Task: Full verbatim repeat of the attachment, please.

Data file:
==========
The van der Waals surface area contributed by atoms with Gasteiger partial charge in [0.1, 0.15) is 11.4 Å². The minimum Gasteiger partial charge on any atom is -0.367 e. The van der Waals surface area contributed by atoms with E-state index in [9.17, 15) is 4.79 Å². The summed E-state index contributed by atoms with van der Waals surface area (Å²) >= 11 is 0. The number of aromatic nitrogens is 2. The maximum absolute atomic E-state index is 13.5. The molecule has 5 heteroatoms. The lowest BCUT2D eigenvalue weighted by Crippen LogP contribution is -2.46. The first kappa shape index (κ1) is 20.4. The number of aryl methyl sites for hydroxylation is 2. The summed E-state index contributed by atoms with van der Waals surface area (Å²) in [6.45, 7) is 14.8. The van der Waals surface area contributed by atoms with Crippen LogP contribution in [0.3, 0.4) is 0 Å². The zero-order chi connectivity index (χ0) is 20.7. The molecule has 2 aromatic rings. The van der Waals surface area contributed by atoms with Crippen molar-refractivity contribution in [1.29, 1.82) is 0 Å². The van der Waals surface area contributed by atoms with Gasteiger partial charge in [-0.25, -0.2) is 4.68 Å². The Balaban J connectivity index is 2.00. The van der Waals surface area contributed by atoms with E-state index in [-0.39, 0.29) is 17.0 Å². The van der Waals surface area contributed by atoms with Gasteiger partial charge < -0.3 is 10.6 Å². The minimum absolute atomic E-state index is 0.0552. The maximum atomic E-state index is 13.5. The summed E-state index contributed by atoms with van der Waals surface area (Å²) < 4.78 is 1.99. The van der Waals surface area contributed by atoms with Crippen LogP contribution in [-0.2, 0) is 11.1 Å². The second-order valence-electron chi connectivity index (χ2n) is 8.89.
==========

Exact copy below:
The van der Waals surface area contributed by atoms with Gasteiger partial charge in [0.1, 0.15) is 11.4 Å². The minimum Gasteiger partial charge on any atom is -0.367 e. The van der Waals surface area contributed by atoms with E-state index in [9.17, 15) is 4.79 Å². The summed E-state index contributed by atoms with van der Waals surface area (Å²) >= 11 is 0. The number of aromatic nitrogens is 2. The maximum absolute atomic E-state index is 13.5. The molecule has 5 heteroatoms. The lowest BCUT2D eigenvalue weighted by Crippen LogP contribution is -2.46. The first kappa shape index (κ1) is 20.4. The number of aryl methyl sites for hydroxylation is 2. The summed E-state index contributed by atoms with van der Waals surface area (Å²) in [6.45, 7) is 14.8. The van der Waals surface area contributed by atoms with Crippen LogP contribution in [0.3, 0.4) is 0 Å². The zero-order chi connectivity index (χ0) is 20.7. The molecule has 2 aromatic rings. The van der Waals surface area contributed by atoms with Crippen molar-refractivity contribution in [1.29, 1.82) is 0 Å². The van der Waals surface area contributed by atoms with Gasteiger partial charge in [-0.25, -0.2) is 4.68 Å². The Balaban J connectivity index is 2.00. The van der Waals surface area contributed by atoms with E-state index in [-0.39, 0.29) is 17.0 Å². The van der Waals surface area contributed by atoms with Gasteiger partial charge < -0.3 is 10.6 Å². The minimum absolute atomic E-state index is 0.0552. The maximum atomic E-state index is 13.5. The summed E-state index contributed by atoms with van der Waals surface area (Å²) < 4.78 is 1.99. The van der Waals surface area contributed by atoms with Crippen LogP contribution in [-0.2, 0) is 11.1 Å². The second-order valence-electron chi connectivity index (χ2n) is 8.89.